2020 Vision looks forward to a whole lot more trees

Trees in urban settings help provide a buffer against extreme heat events. Photo

Trees in urban settings help provide a buffer against extreme heat events. Photo

Despite being already well and truly into the first month of autumn there appears to be no end to the record temperature highs throughout Australia. New hot temperature records for Australia have been confirmed by the Bureau of Meteorology’s (the BOM) climate outlook for March to May[1] in addition to a series of recent reports .2-5 Specifically of interest;

  • The World Meteorological Organisation found last year was the hottest for global climates and if Australia combined both its 2013 and 2014 heat data, those two years would be the hottest on record[2]
  • A collaborative report from CSIRO and the BOM signalled Australia can expect to see more extreme weather events and heat, and fewer cooler weather extremes[3]
  • A secondary report from CSIRO and the BOM revealed it was highly likely every major city in Australia could expect to warm by 2.5 degrees, considered a worst case scenario by the researchers[4]
  • Finally, a report, from the University of Sydney[5] found that whilst during the day Australian cities suffered from less humidity than compared to rural areas, during the evening humidity in cities rose to the same levels of rural areas with natural surrounds

‘This research tells us heat stress is expected to continue to increase, and occur over longer periods of time than previously in our cities,’ said Professor Steffen Lehmann a sustainable development expert from Curtin University and advocate for the 202020 Vision – a national initiative to increase urban green spaces by 20 per cent by 2020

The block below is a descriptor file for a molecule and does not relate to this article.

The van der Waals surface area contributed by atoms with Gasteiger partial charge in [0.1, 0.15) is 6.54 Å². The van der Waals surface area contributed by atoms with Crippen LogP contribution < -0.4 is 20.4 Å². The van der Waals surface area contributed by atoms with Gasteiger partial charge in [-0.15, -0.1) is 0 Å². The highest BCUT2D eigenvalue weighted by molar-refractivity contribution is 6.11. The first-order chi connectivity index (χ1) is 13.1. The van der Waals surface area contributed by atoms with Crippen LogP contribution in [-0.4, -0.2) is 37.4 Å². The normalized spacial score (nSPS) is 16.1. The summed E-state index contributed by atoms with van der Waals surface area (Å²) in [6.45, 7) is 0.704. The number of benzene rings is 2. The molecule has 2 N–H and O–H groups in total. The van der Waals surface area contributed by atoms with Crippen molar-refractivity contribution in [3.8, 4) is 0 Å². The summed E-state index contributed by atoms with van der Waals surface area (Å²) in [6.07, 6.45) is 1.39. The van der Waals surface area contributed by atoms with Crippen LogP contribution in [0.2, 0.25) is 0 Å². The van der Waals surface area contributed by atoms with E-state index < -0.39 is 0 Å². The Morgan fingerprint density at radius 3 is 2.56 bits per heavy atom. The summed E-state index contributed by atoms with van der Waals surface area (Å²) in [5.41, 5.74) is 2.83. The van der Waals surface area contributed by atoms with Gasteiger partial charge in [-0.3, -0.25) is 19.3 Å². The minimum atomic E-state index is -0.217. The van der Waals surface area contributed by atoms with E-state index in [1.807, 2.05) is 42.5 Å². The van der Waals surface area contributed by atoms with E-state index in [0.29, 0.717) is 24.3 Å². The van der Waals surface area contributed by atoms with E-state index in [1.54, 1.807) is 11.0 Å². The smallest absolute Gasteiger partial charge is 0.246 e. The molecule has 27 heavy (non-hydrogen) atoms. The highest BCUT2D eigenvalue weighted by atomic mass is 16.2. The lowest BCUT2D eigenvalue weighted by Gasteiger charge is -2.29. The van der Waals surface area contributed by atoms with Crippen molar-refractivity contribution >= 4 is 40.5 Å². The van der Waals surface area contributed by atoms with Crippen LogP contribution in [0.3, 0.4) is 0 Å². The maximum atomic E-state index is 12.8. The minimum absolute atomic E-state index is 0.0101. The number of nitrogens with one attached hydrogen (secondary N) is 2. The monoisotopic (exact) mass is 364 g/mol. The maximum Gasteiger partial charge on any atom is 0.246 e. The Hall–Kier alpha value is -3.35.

‘The silver bullet to mitigate the impact of heat and turn the tide on climate change-related heat stress in our cities are trees, but currently we just don’t have enough of them in most dense urban areas.’

Increased climate variability, which often results in heatwaves or extreme heat records, are a serious public health issue, with more people dying from heatwaves than bushfires in Australia each year[6].

Climate change researcher Daniel Argueso from the University of New South Wales, found high overnight temperatures can adversely affect the body’s ability to recover from daytime heat stress, ‘Several studies found high temperatures through the night increased the chance of heat stress because the body was unable to recover from hot daytime temperatures,’

‘They showed that if we go through several nights where the body is unable to recover, then the effects of heat stroke start to appear, particularly amongst the elderly and very young.’

While increasing trees and plants in urban green spaces is a complex issue, savvy businesses and governments are seeing it as a powerful solution. ‘Trees can not only improve the health of our urban communities, but they can also save local councils and consumers considerable money as there will be less demand on utilities,’ commented health, wellbeing and biophilia expert Professor Tonia Gray from University of Western Sydney and advocate for the 202020 Vision.

Breaking down the barriers to increasing green space is at the forefront of the 202020 Vision following a national tour they conducted with Australia urban green space leaders in late 2014.

‘The tour collected over 3,000 possible solutions across a range of issues from Australia’s brightest minds who are working daily in the green space sector,’ ‘commented Professor Gray.

The outcomes from the tour are currently being analysed and developed into the 20×2020 plan expected to be released in May 2015. To learn more about the plan and the individuals and groups working towards increasing our urban green spaces go to






[6] Victorian Centre for Climate Change Adaptation Research (VCCCAR), Responding to the Urban Heat Island: A Review of the Potential of Green Infrastructure, 2012 


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